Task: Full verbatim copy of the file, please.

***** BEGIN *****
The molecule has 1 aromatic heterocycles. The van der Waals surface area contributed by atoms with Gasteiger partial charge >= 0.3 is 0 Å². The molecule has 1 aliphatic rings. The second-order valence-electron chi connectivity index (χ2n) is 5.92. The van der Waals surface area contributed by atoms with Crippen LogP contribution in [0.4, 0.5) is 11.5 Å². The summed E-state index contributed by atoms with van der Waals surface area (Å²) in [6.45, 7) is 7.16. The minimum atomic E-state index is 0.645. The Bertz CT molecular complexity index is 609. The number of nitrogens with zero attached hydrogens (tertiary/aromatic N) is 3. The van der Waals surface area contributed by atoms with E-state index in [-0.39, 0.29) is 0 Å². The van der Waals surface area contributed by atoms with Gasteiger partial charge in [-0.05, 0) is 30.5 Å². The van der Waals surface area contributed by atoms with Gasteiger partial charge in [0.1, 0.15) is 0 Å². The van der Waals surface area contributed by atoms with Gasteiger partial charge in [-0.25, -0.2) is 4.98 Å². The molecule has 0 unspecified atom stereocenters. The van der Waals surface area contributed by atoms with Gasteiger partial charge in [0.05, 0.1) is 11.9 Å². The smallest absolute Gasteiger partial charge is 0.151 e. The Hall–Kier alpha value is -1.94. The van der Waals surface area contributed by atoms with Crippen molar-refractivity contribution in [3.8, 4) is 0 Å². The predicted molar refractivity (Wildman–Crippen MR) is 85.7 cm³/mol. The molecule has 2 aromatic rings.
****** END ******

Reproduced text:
The molecule has 1 aromatic heterocycles. The van der Waals surface area contributed by atoms with Gasteiger partial charge >= 0.3 is 0 Å². The molecule has 1 aliphatic rings. The second-order valence-electron chi connectivity index (χ2n) is 5.92. The van der Waals surface area contributed by atoms with Crippen LogP contribution in [0.4, 0.5) is 11.5 Å². The summed E-state index contributed by atoms with van der Waals surface area (Å²) in [6.45, 7) is 7.16. The minimum atomic E-state index is 0.645. The Bertz CT molecular complexity index is 609. The number of nitrogens with zero attached hydrogens (tertiary/aromatic N) is 3. The van der Waals surface area contributed by atoms with E-state index in [-0.39, 0.29) is 0 Å². The van der Waals surface area contributed by atoms with Gasteiger partial charge in [-0.05, 0) is 30.5 Å². The van der Waals surface area contributed by atoms with Gasteiger partial charge in [0.1, 0.15) is 0 Å². The van der Waals surface area contributed by atoms with Gasteiger partial charge in [-0.25, -0.2) is 4.98 Å². The molecule has 0 unspecified atom stereocenters. The van der Waals surface area contributed by atoms with Gasteiger partial charge in [0.05, 0.1) is 11.9 Å². The smallest absolute Gasteiger partial charge is 0.151 e. The Hall–Kier alpha value is -1.94. The van der Waals surface area contributed by atoms with Crippen molar-refractivity contribution in [3.8, 4) is 0 Å². The predicted molar refractivity (Wildman–Crippen MR) is 85.7 cm³/mol. The molecule has 2 aromatic rings.